How does the HRI work?

The process of the HRI starts with field teams visiting 9-13 crisis-affected countries, interviewing senior representatives of humanitarian organizations working there. These are the majority of the operational response agencies that receive donor government funding for the crisis, as well as government officials, local authorities and civil society organizations. For last year’s edition we could get over 2000 responses to a survey questionnaire asking respondents for their opinions and perceptions – based on their direct experience liaising with the donors who support their work – of how well donors are applying good practice. The results of the field research is then complemented by quantitative data on government donor funding from sources such as the UN, World Bank and the Red Cross/Red Crescent and other indicators that try to assess donor quality of its response.

Once the relevant data is collected, the HRI assesses and benchmarks donors against 35 indicators aligned against the main concepts contained in the Good Humanitarian Donorship Principles. The indicators are organized into the five pillars of donor practice. Each has a qualitative component derived from field survey responses and a quantitative component based on publically available data, equally weighted within the pillar to ensure a fair and objective overview of donor government performance. The scores for each indicator and pillar are used to generate a comparative overall ranking of the OECD/DAC donors. This allows governments to better benchmark their humanitarian assistance against peers and to use the analysis to work with their stakeholders to improve their humanitarian assistance.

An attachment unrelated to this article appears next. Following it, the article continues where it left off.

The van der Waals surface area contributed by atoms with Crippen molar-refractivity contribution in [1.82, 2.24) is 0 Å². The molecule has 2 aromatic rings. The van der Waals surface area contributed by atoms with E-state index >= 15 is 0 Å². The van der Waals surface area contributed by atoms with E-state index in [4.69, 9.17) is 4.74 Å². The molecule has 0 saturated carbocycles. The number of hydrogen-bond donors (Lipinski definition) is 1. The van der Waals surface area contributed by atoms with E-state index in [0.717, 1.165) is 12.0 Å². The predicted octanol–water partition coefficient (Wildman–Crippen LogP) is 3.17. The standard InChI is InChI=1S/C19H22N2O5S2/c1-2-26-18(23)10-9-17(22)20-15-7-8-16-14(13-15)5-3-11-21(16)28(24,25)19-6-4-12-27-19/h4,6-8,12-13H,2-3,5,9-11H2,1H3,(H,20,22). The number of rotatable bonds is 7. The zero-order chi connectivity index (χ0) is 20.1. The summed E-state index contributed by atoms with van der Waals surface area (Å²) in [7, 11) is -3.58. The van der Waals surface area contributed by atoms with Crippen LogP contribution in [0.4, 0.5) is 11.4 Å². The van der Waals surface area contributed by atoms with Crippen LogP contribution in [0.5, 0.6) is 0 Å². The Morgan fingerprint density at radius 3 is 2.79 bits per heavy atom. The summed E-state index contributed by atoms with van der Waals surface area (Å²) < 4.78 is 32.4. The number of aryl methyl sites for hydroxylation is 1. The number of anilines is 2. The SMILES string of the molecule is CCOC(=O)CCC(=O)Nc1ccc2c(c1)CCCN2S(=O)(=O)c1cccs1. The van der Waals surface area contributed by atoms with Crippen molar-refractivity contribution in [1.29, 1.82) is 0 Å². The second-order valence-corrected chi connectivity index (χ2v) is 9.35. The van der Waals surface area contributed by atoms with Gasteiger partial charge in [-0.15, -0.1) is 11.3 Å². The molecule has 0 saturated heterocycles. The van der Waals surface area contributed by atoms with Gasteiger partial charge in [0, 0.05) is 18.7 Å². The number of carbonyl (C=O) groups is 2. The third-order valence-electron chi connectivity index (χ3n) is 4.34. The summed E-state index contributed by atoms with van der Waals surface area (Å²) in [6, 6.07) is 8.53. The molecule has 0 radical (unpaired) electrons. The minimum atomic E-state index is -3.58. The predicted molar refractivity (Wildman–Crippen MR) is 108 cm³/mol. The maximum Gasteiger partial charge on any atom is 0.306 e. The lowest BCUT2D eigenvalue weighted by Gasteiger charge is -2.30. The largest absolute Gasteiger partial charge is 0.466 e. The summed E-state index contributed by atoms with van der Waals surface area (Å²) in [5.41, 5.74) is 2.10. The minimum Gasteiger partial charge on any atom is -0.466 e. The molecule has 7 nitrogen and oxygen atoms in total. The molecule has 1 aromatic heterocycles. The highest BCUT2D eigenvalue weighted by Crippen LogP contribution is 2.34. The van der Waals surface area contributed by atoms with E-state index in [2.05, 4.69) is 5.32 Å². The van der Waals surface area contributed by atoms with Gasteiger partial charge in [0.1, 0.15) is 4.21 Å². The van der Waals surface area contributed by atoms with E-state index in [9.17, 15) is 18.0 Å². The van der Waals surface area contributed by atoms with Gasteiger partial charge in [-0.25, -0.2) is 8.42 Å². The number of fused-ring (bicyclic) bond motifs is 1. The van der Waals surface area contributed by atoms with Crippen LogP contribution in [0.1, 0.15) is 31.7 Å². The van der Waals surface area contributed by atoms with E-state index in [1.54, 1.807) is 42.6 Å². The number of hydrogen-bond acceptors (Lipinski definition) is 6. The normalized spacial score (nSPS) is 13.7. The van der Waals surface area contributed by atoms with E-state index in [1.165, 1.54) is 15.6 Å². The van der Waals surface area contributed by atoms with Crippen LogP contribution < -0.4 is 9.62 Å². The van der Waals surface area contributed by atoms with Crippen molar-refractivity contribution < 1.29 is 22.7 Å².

An innovation to the 2010 Index is to include a multi-dimensional analysis which classifies and groups donors according to the patterns of their similarities and respective differences in their performance. While the ranking provides a useful synthesis of donors’ overall performance, there is a risk that the results can be over-simplified or misinterpreted, and the relationship between individual indicators and overall donor practice can be lost. The advantage of this new approach is that it analyses donors by using a more “holistic” approach. The analysis can also offer more details on a donor’s strengths and areas for improvement compared to its peers, which in turn may help decision makers to refine and improve their humanitarian strategies.